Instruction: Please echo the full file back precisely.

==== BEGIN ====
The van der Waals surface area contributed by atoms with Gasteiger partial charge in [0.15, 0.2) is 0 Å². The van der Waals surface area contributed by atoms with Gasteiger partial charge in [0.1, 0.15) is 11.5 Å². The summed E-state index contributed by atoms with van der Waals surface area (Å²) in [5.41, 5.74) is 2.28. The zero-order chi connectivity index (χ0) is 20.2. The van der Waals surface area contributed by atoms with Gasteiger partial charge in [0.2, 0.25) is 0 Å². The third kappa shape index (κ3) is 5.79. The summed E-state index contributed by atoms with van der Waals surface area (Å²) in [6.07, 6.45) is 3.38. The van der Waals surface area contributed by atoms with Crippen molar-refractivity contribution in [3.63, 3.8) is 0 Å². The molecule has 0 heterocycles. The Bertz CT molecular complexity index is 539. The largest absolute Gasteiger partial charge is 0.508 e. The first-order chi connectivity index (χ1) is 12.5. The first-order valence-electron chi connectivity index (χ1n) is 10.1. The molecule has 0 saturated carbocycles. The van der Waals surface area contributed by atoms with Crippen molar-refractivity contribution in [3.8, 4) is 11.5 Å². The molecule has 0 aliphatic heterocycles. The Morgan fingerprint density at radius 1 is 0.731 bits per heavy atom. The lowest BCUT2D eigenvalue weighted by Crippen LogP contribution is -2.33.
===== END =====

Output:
The van der Waals surface area contributed by atoms with Gasteiger partial charge in [0.15, 0.2) is 0 Å². The van der Waals surface area contributed by atoms with Gasteiger partial charge in [0.1, 0.15) is 11.5 Å². The summed E-state index contributed by atoms with van der Waals surface area (Å²) in [5.41, 5.74) is 2.28. The zero-order chi connectivity index (χ0) is 20.2. The van der Waals surface area contributed by atoms with Gasteiger partial charge in [0.2, 0.25) is 0 Å². The third kappa shape index (κ3) is 5.79. The summed E-state index contributed by atoms with van der Waals surface area (Å²) in [6.07, 6.45) is 3.38. The van der Waals surface area contributed by atoms with Crippen molar-refractivity contribution in [3.63, 3.8) is 0 Å². The molecule has 0 heterocycles. The Bertz CT molecular complexity index is 539. The largest absolute Gasteiger partial charge is 0.508 e. The first-order chi connectivity index (χ1) is 12.5. The first-order valence-electron chi connectivity index (χ1n) is 10.1. The molecule has 0 saturated carbocycles. The van der Waals surface area contributed by atoms with Crippen molar-refractivity contribution in [3.8, 4) is 11.5 Å². The molecule has 0 aliphatic heterocycles. The Morgan fingerprint density at radius 1 is 0.731 bits per heavy atom. The lowest BCUT2D eigenvalue weighted by Crippen LogP contribution is -2.33.